Clearly there's a lot more to the Internet of Things than peepee and coffee. The technology is coming and its coming soon. But what applications will people really want?  The only way to know the answer is to launch products and see what users like.  Most importantly, the answers will come when these products get in front of real users, not techie early adopters. This is why we think TweetPee's release is a watershed event for the Internet of Things. TweetPee is telling us that the dam is about to burst on Internet of Things products coming to market....

Popular posts from this blog

Intel demos indoor location technology in new Wi-Fi chips at MWC 2015

Intel made several announcements at MWC 2015, including a new chipset for wireless connectivity (Wi-Fi) in mobile devices. This new chipset, the 8270, include in-chip support for indoor location positioning. Below we explain their technology and show a video of it in action. With this announcement, Intel joins Broadcom, Qualcomm and other chip makers in moving broad indoor location positioning into mobile device hardware.

The transition of indoor location positioning into chips is a trend identified in the newest Grizzly Analytics report on Indoor Location Positioning Technologies, released the week before MWC 2015. By moving indoor location positioning from software into hardware, chips such as Intel's enable location positioning to run continuously and universally, without using device CPU, and with less power consumption.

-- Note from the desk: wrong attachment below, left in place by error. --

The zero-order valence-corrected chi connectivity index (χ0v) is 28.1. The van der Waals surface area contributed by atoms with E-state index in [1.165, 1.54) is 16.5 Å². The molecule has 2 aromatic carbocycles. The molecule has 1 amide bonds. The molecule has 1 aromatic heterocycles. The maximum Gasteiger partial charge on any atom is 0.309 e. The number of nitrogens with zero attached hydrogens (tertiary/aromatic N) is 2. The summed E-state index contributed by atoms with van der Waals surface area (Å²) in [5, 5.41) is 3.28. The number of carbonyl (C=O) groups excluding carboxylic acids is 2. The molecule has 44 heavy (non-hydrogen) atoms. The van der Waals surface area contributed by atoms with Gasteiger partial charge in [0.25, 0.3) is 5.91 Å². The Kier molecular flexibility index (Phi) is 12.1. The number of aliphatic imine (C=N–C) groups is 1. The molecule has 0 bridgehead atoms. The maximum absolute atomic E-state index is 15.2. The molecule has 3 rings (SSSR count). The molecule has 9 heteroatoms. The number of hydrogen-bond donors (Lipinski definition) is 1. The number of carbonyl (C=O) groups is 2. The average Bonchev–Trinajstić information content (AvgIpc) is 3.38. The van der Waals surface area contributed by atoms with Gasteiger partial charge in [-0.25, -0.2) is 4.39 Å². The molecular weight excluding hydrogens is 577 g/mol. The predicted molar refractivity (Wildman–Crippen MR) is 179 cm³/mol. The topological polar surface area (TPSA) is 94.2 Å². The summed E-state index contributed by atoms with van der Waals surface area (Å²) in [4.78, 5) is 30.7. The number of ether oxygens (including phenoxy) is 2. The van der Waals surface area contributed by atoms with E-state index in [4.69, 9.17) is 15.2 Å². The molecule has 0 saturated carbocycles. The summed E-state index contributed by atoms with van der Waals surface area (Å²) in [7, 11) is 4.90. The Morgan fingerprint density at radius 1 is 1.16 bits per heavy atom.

Intel's technology delivers 1-3 meter accuracy, using a technique called multilateration, generating a new location estimate every second. While 1-3 meter …

Seeing Quuppa's indoor location technology at MWC 2015

I first met Fabio and Kimmo from Quuppa in 2012, before Quuppa existed, when they had spent years researching indoor location positioning technologies at Nokia Research Center. Less than a year after that they formed Quuppa, independent of Nokia, to bring their technology to market. At the time I called Quuppa "the newest and oldest in indoor location positioning."

Fast forward two and a half years. Their technology has reached market, it can now track both smartphones and BLE devices, and it's accurate to within 20-50cm. Before reading more about their technology, take a look at a video of their demo in action:



Grizzly Analytics has analyzed indoor location technologies by over 150 companies, and virtually all of the radio-based technologies operate by measuring the distance between the device being tracked and other radio devices, and using these distance measurements for either multilateration or fingerprinting. For example, the well known BLE beacons measure a device…

Robot Camera Foreshadows an Era of Location-Aware Electronics

A French company called Move 'N See produces a line of camera robots. Their devices act as a smart tripod, holding a video camera and automatically moving and zooming the camera as people of interest move around a site.

The idea is simple but amazingly innovative. Photo selfies are easy to take, but video selfies are next to impossible. How can I video myself playing football or doing gymnastics, without setting the camera so far back as to be useless? Do spectators want to spend an entire sporting event carefully videoing their friend or relative moving around the field?
Enter Move 'N See's "personal robot cameramen." Their devices aim, pan and zoom a video camera as one or more people move around an area. The people of interest wear armbands whose locations are tracked, enabling the camera controller to know where to aim the camera. The camera controller also includes enough smarts to adjust the camera smoothly and to capture multiple people evenly. The armband…